THE PRINCIPLES OF THE DOGMA
finds its origins in the first signs of Christianism, and
is somehow similar to the Persian Bogomilian religion,
although it is quite different.
(click on the miniature)
Like it is said above, the Cathars were Christians, and relied on the New Testament, giving a capital position to the Gospels. (the Old Testament was about the history of a different god, not theirs).
Cathars were dualistic: God is essentially good. He cannot
therefore be responsible for the plagues of this world.
Evil is the absolute contrary. These theory leads to the
conclusion that there are two Creations, one Good, and
one Evil (this lies on a different interpretation of only
one verse on the Gospel from St John!).
Human beings are made of material, and therefore cannot
be divine creatures. To create them, Satan seduced some
of God's angels and imprisonned them in flesh. The soul,
carried by the blood, gives them life itself (if a human
being looses its blood, he dies). Hence, a Human being
is host to three distinct entities: the body (Evil), the
Spirit (good and immortal), and the Soul (source of life).
a consequence, Christ - who is considered as God incarnate
by Rome - cannot be "God" in that form.
THE CATHAR SOCIETY
The Cathar Society was rather organized: there were Bounshommes (in Oc language: "good men"), deacons, and bishops. The Cathars were strongly opposed to the Roman Church, its hierarchy, and its "decadence".
The Perfects were often wandering through the country by two, preaching, and begging for their subsistence. They were poorly dressed, vegetarians, and aside from their religious role, they were often dyers, doctors or nurses, confidants,... They were very close to the people, and were called "Perfects" because of their lives which were exemplary. They were able to give the "Consolamentum", a kind of baptism, which they had themselves received to be Perfects. There were Perfect men and Perfect women without any sexual segregation whatsoever.
Generally, they would give the "Consolamentum" to dying people, in order to purify them before they die, and therefore, making them Perfects before death and their creator.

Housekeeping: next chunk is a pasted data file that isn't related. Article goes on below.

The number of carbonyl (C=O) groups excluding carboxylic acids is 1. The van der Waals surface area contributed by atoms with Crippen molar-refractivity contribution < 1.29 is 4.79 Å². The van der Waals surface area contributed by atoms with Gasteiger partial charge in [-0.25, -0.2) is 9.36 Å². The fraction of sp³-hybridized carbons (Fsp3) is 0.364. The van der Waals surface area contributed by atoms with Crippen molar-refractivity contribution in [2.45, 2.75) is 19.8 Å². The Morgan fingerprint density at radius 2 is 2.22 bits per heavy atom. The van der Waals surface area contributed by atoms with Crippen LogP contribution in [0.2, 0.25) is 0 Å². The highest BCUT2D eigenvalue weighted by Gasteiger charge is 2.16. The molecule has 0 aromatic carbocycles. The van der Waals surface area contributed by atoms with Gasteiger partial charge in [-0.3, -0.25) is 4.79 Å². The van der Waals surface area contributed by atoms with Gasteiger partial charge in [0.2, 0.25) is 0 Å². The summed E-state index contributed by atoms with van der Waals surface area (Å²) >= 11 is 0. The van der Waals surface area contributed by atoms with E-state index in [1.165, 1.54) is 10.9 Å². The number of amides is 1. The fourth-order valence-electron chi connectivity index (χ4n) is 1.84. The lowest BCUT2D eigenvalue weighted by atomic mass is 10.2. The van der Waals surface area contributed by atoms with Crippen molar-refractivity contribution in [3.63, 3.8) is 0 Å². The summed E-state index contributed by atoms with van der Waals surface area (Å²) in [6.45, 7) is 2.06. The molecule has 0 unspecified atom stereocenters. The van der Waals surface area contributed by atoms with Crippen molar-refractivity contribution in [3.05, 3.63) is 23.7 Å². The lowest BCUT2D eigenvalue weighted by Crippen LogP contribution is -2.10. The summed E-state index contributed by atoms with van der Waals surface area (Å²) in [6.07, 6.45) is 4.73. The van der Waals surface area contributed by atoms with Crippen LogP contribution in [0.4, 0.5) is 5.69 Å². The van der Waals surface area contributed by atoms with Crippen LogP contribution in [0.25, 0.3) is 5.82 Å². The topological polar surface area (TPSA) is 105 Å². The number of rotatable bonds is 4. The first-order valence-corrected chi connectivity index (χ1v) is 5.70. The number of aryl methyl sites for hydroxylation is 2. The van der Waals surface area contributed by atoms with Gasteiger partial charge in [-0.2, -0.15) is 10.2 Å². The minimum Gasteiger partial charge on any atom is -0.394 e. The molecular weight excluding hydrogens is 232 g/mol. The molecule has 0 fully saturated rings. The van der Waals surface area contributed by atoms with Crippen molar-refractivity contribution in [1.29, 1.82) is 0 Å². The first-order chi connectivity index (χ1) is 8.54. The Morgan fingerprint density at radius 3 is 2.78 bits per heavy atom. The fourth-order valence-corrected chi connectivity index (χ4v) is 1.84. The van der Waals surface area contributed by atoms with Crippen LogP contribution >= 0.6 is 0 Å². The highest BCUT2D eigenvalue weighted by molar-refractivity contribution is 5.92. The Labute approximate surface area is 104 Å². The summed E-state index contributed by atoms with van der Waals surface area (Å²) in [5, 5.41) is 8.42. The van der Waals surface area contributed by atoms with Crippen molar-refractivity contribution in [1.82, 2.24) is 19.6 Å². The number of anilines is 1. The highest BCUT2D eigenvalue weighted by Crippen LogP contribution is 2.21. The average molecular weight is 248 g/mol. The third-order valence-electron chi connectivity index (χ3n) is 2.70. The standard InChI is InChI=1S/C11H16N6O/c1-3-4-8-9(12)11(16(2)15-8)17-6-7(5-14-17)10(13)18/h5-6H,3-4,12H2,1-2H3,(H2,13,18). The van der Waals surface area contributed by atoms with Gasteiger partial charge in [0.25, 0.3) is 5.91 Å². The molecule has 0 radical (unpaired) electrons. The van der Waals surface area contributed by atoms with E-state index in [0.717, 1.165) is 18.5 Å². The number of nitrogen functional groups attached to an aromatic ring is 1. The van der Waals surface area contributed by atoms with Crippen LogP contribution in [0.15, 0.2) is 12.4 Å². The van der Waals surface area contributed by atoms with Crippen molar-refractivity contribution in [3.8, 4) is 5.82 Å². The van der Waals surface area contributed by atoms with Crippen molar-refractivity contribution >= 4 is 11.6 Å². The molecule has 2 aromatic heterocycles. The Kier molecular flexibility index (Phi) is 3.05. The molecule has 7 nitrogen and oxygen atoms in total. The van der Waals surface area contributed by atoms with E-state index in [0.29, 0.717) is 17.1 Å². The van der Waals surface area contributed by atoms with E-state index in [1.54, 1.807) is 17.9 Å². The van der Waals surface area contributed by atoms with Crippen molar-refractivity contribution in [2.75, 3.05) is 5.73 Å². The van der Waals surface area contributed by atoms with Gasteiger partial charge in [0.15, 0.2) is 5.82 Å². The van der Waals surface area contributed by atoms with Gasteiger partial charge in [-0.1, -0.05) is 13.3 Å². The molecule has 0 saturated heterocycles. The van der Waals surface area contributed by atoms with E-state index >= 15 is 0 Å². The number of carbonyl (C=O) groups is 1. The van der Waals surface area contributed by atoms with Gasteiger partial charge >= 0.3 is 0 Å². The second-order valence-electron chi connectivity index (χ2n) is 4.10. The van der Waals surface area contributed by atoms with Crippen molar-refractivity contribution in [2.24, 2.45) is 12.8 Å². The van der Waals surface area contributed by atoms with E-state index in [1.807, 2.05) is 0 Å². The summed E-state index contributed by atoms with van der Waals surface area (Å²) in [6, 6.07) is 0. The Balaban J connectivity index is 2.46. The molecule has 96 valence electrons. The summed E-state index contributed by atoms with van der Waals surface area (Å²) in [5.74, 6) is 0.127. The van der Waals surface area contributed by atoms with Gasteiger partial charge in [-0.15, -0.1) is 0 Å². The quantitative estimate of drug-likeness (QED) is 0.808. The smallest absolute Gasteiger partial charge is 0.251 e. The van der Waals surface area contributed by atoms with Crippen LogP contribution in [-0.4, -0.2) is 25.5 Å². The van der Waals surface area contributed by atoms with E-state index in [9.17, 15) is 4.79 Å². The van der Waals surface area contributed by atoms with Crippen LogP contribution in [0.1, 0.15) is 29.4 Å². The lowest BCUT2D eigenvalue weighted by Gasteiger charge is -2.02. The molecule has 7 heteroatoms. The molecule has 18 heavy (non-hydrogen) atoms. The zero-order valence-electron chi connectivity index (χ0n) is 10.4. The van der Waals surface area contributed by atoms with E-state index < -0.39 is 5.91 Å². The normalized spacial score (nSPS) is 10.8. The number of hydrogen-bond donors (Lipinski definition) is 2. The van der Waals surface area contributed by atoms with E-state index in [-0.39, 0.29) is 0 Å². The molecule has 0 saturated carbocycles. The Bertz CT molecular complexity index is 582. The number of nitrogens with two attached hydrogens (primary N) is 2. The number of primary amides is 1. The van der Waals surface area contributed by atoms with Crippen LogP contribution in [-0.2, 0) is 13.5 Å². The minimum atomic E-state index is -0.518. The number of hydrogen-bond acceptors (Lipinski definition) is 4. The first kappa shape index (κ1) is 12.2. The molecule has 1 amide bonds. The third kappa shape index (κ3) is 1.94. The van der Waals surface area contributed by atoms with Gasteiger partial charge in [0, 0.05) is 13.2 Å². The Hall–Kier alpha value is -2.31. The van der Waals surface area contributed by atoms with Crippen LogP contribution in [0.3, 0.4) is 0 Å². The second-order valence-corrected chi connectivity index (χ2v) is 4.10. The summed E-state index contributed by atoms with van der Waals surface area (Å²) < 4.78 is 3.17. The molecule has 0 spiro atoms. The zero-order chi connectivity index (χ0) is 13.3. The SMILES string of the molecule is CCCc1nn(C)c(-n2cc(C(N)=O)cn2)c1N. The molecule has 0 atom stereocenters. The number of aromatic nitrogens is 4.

The Deacons were the elders, but there were no actual diocese. Many deacons were killed during the assault of Montsegur which I will tell later on...
THE POLITICO-HISTORICAL CONTEXT
As I said sooner, Catharism remained only in the South of France. The area is roughly limited by Albi, in the North, Toulouse, in the West, Béziers, in the East, and Carcassonne in the South.
This part of Europe had been a crossroads for commercial exchanges for a very long time (spices, salt, fabric,...). The lords of the area, under the domination of the Count of Toulouse, and the viscount of Béziers and Carcassonne, were becoming richer and richer, and were seeking more and more refinement.
At this time, the Roman Church was giving the world a distorted image of the Catholic clergy, and therefore of the Catholic religion: it was less and less a spiritual guide, and more and more a bunch of greedy people. Yet, its power was feared by the kings of Europe, because the Pope had the power of excommunication, thus damning the sinful forever (many of them joined the first crusade in Holly Land in 1065 to take Jerusalem back from the Turks, in order to get purified from sins they had committed in the eyes of Rome... And for most of the lords, the following crusades were more a matter of pillage and 'salvation' than of religious conversion of the 'infidels').
The Lords from Languedoc (this part of the south of France), fed up with those religious debaucheries, were seduced by the doctrine taught by those pairs of men in black robes, preaching a penitent life.
The humble people appreciated the proximity with these new 'priests', who often were weavers, herbalists, 'doctors',… , close to the people and its misery (it was not seldom that the Perfects knew by name all the inhabitants of the village). Thus Catharism slowly nested in Languedoc.
(Map of the Cathar churches From "Histoire Médiévale" special number Feb. 2003).
The election of young Pope Innocent the 3rd about 2 centuries later, was going to toll the knell of the Cathar heresy...
The Cathar, rich and powerful, were spreading all around Europe, and therefore becoming a serious threat to Rome.(Map of the Cathar Dioceses From "Histoire Médiévale" special number Feb. 2003) Moreover, according to their doctrine, Jesus Christ was not God made man, a major heresy. Innocent the 3rd declared the dogma an heresy, and asked the king of France, Philippe-Auguste, to send an army of crusaders. At the same time, St Dominic created the community of the preacher friars, religious men who were close to the humble people, and who were preoccupied by their problems, as another recent religious order, the Franciscans. They were therefore very efficient at converting them… And it was the beginning of Inquisition...
The king of France Philippe-Auguste saw in this crusade a totally different opportunity… Languedoc had always been proud and independent, almost like a kingdom inside the kingdom. Philippe-Auguste had the opportunity there to grab all these treasures, and to silence these dangerous and impetuous vassals.
The Albigensians' crusade was indeed a religious crusade, but first, it was a war of conquest…
In 1207, Innocent the 3rd excommunicates Raimond VI of Toulouse for making an attempt to the moral order (he was too friendly towards the Cathars...). Fearing his lands would be seized, Raimond tries to make peace with Rome. The papal legate, Pierre de Castelnau, accepts to meet him in Saint Gilles at the beginning of 1208. Unfortunately, Pierre de Castelnau is murdered. It is a terrible offense, and the Pope asks Philippe-Auguste, king of France, to send an army of crusaders in Languedoc.
The king orders Simon de Monfort, a terrible warrior, to be the leader of this army. We are in 1208, the crusade will last 50 years...